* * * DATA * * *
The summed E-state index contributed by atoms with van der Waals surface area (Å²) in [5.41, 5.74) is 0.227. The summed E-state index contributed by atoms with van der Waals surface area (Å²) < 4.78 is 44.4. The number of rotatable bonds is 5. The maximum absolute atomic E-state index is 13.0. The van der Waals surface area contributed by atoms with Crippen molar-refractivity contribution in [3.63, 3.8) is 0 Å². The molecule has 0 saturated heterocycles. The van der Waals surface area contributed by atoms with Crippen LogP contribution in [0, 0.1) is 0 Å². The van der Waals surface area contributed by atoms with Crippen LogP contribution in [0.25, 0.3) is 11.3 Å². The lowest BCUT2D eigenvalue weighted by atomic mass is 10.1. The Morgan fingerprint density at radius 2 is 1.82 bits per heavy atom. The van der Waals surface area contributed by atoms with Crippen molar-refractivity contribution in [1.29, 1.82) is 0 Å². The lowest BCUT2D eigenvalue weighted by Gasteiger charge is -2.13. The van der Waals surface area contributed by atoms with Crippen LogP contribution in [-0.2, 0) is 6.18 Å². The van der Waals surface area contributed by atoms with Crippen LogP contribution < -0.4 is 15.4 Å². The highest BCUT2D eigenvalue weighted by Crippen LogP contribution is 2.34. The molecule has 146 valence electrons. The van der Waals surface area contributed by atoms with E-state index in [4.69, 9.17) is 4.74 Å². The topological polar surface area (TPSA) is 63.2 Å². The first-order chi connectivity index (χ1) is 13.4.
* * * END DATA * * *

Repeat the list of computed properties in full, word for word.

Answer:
The summed E-state index contributed by atoms with van der Waals surface area (Å²) in [5.41, 5.74) is 0.227. The summed E-state index contributed by atoms with van der Waals surface area (Å²) < 4.78 is 44.4. The number of rotatable bonds is 5. The maximum absolute atomic E-state index is 13.0. The van der Waals surface area contributed by atoms with Crippen molar-refractivity contribution in [3.63, 3.8) is 0 Å². The molecule has 0 saturated heterocycles. The van der Waals surface area contributed by atoms with Crippen LogP contribution in [0, 0.1) is 0 Å². The van der Waals surface area contributed by atoms with Crippen LogP contribution in [0.25, 0.3) is 11.3 Å². The lowest BCUT2D eigenvalue weighted by atomic mass is 10.1. The Morgan fingerprint density at radius 2 is 1.82 bits per heavy atom. The van der Waals surface area contributed by atoms with Crippen molar-refractivity contribution in [1.29, 1.82) is 0 Å². The lowest BCUT2D eigenvalue weighted by Gasteiger charge is -2.13. The van der Waals surface area contributed by atoms with Crippen LogP contribution in [-0.2, 0) is 6.18 Å². The van der Waals surface area contributed by atoms with Crippen LogP contribution < -0.4 is 15.4 Å². The highest BCUT2D eigenvalue weighted by Crippen LogP contribution is 2.34. The molecule has 146 valence electrons. The van der Waals surface area contributed by atoms with E-state index in [4.69, 9.17) is 4.74 Å². The topological polar surface area (TPSA) is 63.2 Å². The first-order chi connectivity index (χ1) is 13.4.